Snow day #4 and counting…
These cookies are definitely among my favorites to bake (and eat). The dried cranberries make me think fall/winter but obviously they’re great all year round. Deb Perelman of Smitten Kitchen modified the standard Quaker Oats recipe and came up with my favorite oatmeal raisin cookies. I made a few changes to give them a wintry twist and I hope you like them!
This recipe makes 50 small (think two or three bite) cookies2 sticks of salted butter, softened but not melted 1 and 1/3 cups brown sugar 2 eggs 1 teaspoon vanilla extract zest of one orange 1 and 1/4 cups all-purpose flour 1 teaspoon baking soda 1 teaspoon cinnamon 1/2 teaspoon salt (regular table salt, not coarse salt) 3 cups rolled oats 1 and 1/2 cups dried cranberries 1 cup of white chocolate chips (more or less to taste) Mix butter and sugar on medium speed until fluffy.
Add eggs, one at a time and mix until fully incorporated.
Add vanilla and orange zest.
In a separate bowl, whisk together flour, baking soda, salt, and cinnamon.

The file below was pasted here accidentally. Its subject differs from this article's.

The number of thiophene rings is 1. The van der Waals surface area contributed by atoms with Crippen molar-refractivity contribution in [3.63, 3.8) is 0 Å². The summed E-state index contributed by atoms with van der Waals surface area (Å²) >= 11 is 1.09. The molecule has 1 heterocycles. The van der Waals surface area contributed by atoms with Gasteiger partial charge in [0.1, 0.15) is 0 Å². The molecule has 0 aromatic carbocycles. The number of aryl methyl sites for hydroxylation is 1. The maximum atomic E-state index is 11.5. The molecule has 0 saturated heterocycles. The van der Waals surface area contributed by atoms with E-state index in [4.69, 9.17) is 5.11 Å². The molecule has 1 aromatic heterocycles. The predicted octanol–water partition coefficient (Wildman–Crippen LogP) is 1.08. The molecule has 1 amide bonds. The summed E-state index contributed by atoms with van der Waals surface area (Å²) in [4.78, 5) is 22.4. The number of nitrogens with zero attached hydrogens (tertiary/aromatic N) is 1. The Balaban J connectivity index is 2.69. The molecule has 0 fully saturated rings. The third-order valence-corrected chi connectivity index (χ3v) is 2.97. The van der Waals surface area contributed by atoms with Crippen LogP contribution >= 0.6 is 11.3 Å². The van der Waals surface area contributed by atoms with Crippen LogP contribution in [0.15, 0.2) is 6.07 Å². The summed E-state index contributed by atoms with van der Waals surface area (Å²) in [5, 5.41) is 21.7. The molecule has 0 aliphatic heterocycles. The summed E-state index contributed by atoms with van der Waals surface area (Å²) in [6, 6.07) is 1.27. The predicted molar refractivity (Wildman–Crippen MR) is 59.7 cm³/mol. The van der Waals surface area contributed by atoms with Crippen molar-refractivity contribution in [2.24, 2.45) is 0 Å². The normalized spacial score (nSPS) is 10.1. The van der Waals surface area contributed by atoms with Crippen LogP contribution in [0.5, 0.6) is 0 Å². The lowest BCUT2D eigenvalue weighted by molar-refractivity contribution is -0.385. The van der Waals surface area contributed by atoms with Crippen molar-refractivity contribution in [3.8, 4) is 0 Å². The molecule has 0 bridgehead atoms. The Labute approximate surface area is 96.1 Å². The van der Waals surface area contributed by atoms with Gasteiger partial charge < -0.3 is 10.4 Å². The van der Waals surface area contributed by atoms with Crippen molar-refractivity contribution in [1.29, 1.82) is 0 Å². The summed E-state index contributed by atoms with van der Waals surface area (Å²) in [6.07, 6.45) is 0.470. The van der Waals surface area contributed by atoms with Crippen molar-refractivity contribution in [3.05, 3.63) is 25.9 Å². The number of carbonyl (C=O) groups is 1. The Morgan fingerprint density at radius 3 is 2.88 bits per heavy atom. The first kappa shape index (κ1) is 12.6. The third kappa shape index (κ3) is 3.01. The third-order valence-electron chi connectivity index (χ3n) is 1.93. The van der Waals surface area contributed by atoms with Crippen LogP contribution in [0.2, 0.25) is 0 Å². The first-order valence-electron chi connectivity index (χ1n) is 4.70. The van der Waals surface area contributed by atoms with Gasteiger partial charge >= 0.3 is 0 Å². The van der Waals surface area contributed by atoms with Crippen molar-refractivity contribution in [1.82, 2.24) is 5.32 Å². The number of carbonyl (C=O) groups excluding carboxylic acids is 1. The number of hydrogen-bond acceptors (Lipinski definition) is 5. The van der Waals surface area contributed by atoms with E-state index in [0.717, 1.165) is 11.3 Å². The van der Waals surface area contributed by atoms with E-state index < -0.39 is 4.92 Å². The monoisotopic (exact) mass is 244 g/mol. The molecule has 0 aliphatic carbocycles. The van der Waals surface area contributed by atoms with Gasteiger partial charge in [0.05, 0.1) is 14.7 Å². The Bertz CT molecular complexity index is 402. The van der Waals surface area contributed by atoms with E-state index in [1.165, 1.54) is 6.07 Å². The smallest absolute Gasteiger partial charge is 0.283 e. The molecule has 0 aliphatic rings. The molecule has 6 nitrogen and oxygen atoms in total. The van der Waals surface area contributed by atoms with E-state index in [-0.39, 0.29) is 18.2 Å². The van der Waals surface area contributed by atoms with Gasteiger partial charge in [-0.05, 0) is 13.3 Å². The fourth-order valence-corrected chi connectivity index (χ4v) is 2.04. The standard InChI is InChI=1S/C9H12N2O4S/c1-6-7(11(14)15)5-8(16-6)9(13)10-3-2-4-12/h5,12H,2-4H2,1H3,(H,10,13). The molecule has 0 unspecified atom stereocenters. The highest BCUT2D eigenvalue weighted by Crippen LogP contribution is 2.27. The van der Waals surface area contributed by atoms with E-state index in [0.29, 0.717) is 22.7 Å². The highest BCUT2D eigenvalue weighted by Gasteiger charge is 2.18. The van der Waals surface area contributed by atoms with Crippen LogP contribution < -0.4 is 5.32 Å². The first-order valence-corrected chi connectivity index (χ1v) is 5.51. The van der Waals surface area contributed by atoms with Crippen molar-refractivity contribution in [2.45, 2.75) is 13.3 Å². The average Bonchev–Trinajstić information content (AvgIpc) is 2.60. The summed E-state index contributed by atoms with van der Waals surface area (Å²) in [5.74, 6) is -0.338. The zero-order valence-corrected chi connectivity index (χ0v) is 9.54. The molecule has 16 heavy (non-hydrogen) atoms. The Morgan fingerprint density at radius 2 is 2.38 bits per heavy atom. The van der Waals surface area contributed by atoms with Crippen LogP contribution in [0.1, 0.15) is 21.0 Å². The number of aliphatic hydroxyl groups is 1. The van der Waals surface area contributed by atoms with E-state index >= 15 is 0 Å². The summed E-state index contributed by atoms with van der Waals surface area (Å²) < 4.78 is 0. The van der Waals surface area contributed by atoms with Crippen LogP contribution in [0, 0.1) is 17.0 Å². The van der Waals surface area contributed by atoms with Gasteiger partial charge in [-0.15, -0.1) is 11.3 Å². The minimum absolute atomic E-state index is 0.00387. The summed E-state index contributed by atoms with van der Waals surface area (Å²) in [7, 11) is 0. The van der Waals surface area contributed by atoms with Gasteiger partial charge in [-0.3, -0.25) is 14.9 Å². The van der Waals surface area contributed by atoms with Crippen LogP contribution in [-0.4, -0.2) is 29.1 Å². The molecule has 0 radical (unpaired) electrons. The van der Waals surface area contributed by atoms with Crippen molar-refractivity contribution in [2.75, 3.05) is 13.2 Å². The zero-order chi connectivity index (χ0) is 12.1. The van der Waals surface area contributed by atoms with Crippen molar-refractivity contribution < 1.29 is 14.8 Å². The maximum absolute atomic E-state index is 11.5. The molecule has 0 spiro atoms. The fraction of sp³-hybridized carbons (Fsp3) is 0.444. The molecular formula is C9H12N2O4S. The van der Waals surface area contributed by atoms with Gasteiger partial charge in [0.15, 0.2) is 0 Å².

Gradually add dry ingredients to wet on low t0 medium speed until fully mixed.
Stir in oats, cranberries, and white chocolate chips.
Refrigerate the dough for at least an hour. Colder dough makes thick, chewy cookies. If you use the dough right away, the cookies will be flatter and crispier (this is the case with pretty much all cookie recipes).
Preheat the oven to 350. Scoop out rounded teaspoons of dough about two inches apart on a parchment-lined baking sheet and bake cookies for 12-15 minutes until they’re lightly browned on the edges. Try really hard to let them cool a little so as not to scorch your mouth. Good luck with that.
For the ones that you’re not immediately eating, cool for five minutes on the sheet and then transfer to a cooling rack.
A few baking tips:
- If you don’t have the time to soften butter by leaving it on the counter for hours and hours, microwave it in a bowl in ten-second increments until it’s very soft to the touch.
- Never measure out an ingredient over the stuff you’re making. For example, don’t pour out a teaspoon of salt over a bowl of flour. Whatever you’re pouring out will inevitably spill and then your measuring is shot.
- Make sure the baking sheet is cool before you put the next round of dough on it; otherwise, the butter in the dough will start melting before you’ve even put it in the oven and you’ll end up with weird, flat cookies.